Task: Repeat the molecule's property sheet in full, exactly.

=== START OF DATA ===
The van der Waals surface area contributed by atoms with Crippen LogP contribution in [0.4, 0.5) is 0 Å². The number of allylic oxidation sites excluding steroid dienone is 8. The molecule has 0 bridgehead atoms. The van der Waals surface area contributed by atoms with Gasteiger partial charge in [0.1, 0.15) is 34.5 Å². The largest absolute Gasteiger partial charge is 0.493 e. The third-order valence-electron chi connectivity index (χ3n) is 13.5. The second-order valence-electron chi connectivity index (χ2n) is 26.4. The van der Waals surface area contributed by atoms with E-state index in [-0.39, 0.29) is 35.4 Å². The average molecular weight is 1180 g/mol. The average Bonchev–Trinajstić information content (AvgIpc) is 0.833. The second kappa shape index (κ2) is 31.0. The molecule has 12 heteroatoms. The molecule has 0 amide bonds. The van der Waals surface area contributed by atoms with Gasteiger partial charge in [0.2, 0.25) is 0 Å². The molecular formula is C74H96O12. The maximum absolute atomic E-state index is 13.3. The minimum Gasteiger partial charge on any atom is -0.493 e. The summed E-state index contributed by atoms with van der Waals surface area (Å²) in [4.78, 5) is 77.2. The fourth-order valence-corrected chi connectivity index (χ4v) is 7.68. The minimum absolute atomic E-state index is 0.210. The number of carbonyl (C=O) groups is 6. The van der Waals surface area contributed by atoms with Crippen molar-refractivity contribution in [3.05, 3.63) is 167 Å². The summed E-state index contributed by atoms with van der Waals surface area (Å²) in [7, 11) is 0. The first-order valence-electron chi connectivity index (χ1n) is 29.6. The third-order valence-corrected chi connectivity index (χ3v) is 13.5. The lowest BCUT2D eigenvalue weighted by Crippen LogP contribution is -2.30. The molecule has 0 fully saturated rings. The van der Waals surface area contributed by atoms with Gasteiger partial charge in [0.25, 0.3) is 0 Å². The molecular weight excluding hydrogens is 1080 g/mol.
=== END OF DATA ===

The van der Waals surface area contributed by atoms with Crippen LogP contribution in [0.4, 0.5) is 0 Å². The number of allylic oxidation sites excluding steroid dienone is 8. The molecule has 0 bridgehead atoms. The van der Waals surface area contributed by atoms with Gasteiger partial charge in [0.1, 0.15) is 34.5 Å². The largest absolute Gasteiger partial charge is 0.493 e. The third-order valence-electron chi connectivity index (χ3n) is 13.5. The second-order valence-electron chi connectivity index (χ2n) is 26.4. The van der Waals surface area contributed by atoms with E-state index in [-0.39, 0.29) is 35.4 Å². The average molecular weight is 1180 g/mol. The average Bonchev–Trinajstić information content (AvgIpc) is 0.833. The second kappa shape index (κ2) is 31.0. The molecule has 12 heteroatoms. The molecule has 0 amide bonds. The van der Waals surface area contributed by atoms with Gasteiger partial charge in [0.2, 0.25) is 0 Å². The molecular formula is C74H96O12. The maximum absolute atomic E-state index is 13.3. The minimum Gasteiger partial charge on any atom is -0.493 e. The summed E-state index contributed by atoms with van der Waals surface area (Å²) in [4.78, 5) is 77.2. The fourth-order valence-corrected chi connectivity index (χ4v) is 7.68. The minimum absolute atomic E-state index is 0.210. The number of carbonyl (C=O) groups is 6. The van der Waals surface area contributed by atoms with Crippen molar-refractivity contribution in [3.05, 3.63) is 167 Å². The summed E-state index contributed by atoms with van der Waals surface area (Å²) in [7, 11) is 0. The first-order valence-electron chi connectivity index (χ1n) is 29.6. The third-order valence-corrected chi connectivity index (χ3v) is 13.5. The lowest BCUT2D eigenvalue weighted by Crippen LogP contribution is -2.30. The molecule has 0 fully saturated rings. The van der Waals surface area contributed by atoms with Gasteiger partial charge in [0.25, 0.3) is 0 Å². The molecular weight excluding hydrogens is 1080 g/mol.